* Collating this clause of the act with the preceding section, it seems possible that these provisions
x\ ere designed only for the case of curators appointed upon the removal ol the executor.


distribution according to the statute, or one or more of them, as the court
shall think will best manage the estate. The intention of the act is, that
the person entitled to the estate shall have the administration. 1 Call, 1.
4 Mun. 231. And hence if the husband takes administration, (Toll. 116,)
and dies, his executor or administrator is entitled to be administrator de
bonis non of the wife, in preference to her next of kin ; for by the opera-
tion of the statute which exempts him from making distribution, the pro-
perty became his, subject to his wife's debts. If he dies before he takes
administration, administration shall be granted to the wife's next of kin,
but they will in that case be trustees for the husband's representatives.
Tol. 116. 7 John. 244. So far, indeed, is the doctrine carried which
gives the administration to the person entitled to the property, that although
the act directs the husband or wife to be preferred, yet their claims will
yield where the estate is to go to other persons. As where by settlement,
upon the death of the feme, her property is to pass to her representatives
to the exclusion of her husband, herTelations shall have the administra-
tion in preference to the husband or his representatives. 6 Mun. 132.*
The English law conforms to this principle. Toll. 85, 116.

It is said by counsel, arguendo, (4 Mun. 410,) that the representative
having a right to the administration, may depute another person to admin-
ister in his stead. This is very customary, but I am not aware of any ad-
judged case upon the point.

The court we have said may, in their discretion, grant the administration
to one or more of the distributees who are entitled. Hence they may clear-
ly refuse after a grant to one, to associate another with him. It has been
made a question in the general court, whether they can join another with
him against his assent. I presume not; Toll. 96; for the grant once made
is irrevocable, except where the law otherv.'ise expressly provides, and ia
this case qui prior est tempore potior est jure. Where there are joint ad-
ministrators, the law of joint executors in all respects applies to them.
Toll. 407.

" An infant may be an executor in England at seventeen, till which time
administration must be granted to some other, durante minore cetateA In
like manner as it may be granted durante absentia, or pendente lite; when
the executor is out of the realm, or when a suit is commenced in the eccle-
siastical court touching the validity of the will. This appointment of an
executor is essential to the making of a will ; and it may be performed either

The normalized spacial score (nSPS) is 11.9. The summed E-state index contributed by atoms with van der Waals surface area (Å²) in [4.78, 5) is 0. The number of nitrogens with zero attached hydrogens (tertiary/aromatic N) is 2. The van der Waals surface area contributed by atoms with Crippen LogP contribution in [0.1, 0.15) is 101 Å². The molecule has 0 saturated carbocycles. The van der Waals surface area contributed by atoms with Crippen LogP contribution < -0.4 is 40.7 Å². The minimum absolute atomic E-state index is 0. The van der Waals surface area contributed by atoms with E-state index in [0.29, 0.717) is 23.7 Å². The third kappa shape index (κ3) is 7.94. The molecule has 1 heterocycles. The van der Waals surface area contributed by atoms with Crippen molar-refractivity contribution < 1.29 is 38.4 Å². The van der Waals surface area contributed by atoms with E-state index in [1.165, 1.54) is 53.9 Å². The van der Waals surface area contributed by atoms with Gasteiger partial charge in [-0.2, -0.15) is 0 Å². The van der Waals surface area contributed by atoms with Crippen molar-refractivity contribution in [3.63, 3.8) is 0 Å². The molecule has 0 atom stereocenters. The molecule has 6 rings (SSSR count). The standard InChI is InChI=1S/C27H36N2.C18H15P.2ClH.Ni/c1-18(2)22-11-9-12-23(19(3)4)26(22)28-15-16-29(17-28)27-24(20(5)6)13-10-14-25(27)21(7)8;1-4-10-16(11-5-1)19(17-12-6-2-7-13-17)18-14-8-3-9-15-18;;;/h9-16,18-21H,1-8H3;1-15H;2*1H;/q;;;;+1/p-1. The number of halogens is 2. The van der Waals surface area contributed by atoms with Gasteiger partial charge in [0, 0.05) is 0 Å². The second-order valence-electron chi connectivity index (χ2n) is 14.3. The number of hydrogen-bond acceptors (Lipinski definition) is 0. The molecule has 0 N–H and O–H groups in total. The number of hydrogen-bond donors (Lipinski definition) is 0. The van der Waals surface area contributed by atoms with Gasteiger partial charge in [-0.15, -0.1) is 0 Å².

by express words, or such as strongly imply the same. But if the testator
makes an incomplete will, without naming any executors, or if he names
incapable persons, or if the executors named refuse to act; in any of these
cases administration must be granted cu7n testamento annexe," and then the
duty of the administrator, as also when he is constituted only durante mi-
nore (Elate, is very little different from that of an executor. See 1 R. C.
ch. 104, § 24, 20. And if the deceased died wholly intestate without will
or executors, then general letters of administration must be granted.

In granting administration, it is provided by our law, 1 R, C. ch. 104, §
32, that the court having jurisdiction shall prefer first the husband or wife,
and then such others as are next entitled to distribution, or one or more of
them, as the court shall judge will best manage and improve the estate.

If no such person applies for administration within thirty days from the
death of an intestate, or at the next succeeding court after the expiration
thereof, the court may grant administration to any creditor or creditors who

* Tbornion and Winston, not j-et reported, accords herewith. I

t In Virginia, unless bond be dispensed with, he cannot be executor, I conceive, till tWCJ|
Because ol'tlie necessity of giving bond.aniutantcanJioi in England be administrator.

412 EXECUTORS. [book 2.

apply for the sanic, or to any other person tlic court shall, in their discretion,
think fit.

But if any will shall afterwards be produced, and proved by executors, or
the wife or other distributee, who shall not have before refused, shall apply
for the administration, the same shall be granted, in like manner as if the
former had not been obtained.

In like manner, if the estate be committed to the sherill', (which is direct-
ed, if administration is not applied for within three months, 1 R. C. ch.
104, § 67,) the court has power at any time afterwards to revoke the order,
and to grant letters testamentary to the executor if there be one, or letters
of administration to any person entitled. And, in this case, it seems that
the right is not qualified by the provision that the party shall not have be-